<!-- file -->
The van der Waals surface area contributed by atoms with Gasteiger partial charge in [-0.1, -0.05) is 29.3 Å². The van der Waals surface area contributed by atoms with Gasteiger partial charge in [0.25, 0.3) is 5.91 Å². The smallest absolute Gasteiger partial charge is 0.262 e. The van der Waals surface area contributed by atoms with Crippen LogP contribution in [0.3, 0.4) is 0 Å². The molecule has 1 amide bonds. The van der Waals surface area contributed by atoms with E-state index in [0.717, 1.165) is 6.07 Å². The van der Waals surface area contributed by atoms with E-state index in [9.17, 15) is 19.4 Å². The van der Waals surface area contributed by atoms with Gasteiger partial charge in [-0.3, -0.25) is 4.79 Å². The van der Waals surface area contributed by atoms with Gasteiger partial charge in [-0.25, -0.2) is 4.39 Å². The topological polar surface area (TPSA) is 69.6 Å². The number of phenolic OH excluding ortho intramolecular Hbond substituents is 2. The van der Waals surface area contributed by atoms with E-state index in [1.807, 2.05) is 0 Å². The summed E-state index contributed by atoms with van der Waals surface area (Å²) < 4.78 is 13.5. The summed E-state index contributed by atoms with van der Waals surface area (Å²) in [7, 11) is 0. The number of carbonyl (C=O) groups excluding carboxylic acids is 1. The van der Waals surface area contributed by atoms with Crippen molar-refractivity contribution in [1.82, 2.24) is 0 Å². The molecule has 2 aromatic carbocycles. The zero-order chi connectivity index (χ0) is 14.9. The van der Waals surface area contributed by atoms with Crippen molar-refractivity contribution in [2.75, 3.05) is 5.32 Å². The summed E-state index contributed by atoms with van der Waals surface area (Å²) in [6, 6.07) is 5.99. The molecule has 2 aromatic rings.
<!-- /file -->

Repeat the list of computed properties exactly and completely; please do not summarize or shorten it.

The van der Waals surface area contributed by atoms with Gasteiger partial charge in [-0.1, -0.05) is 29.3 Å². The van der Waals surface area contributed by atoms with Gasteiger partial charge in [0.25, 0.3) is 5.91 Å². The smallest absolute Gasteiger partial charge is 0.262 e. The van der Waals surface area contributed by atoms with Crippen LogP contribution in [0.3, 0.4) is 0 Å². The molecule has 1 amide bonds. The van der Waals surface area contributed by atoms with E-state index in [0.717, 1.165) is 6.07 Å². The van der Waals surface area contributed by atoms with E-state index in [9.17, 15) is 19.4 Å². The van der Waals surface area contributed by atoms with Gasteiger partial charge in [-0.3, -0.25) is 4.79 Å². The van der Waals surface area contributed by atoms with Gasteiger partial charge in [-0.25, -0.2) is 4.39 Å². The topological polar surface area (TPSA) is 69.6 Å². The number of phenolic OH excluding ortho intramolecular Hbond substituents is 2. The van der Waals surface area contributed by atoms with E-state index in [1.807, 2.05) is 0 Å². The summed E-state index contributed by atoms with van der Waals surface area (Å²) < 4.78 is 13.5. The summed E-state index contributed by atoms with van der Waals surface area (Å²) in [7, 11) is 0. The number of carbonyl (C=O) groups excluding carboxylic acids is 1. The van der Waals surface area contributed by atoms with Crippen molar-refractivity contribution in [1.82, 2.24) is 0 Å². The molecule has 2 aromatic carbocycles. The zero-order chi connectivity index (χ0) is 14.9. The van der Waals surface area contributed by atoms with Crippen molar-refractivity contribution in [2.75, 3.05) is 5.32 Å². The summed E-state index contributed by atoms with van der Waals surface area (Å²) in [6, 6.07) is 5.99. The molecule has 2 aromatic rings.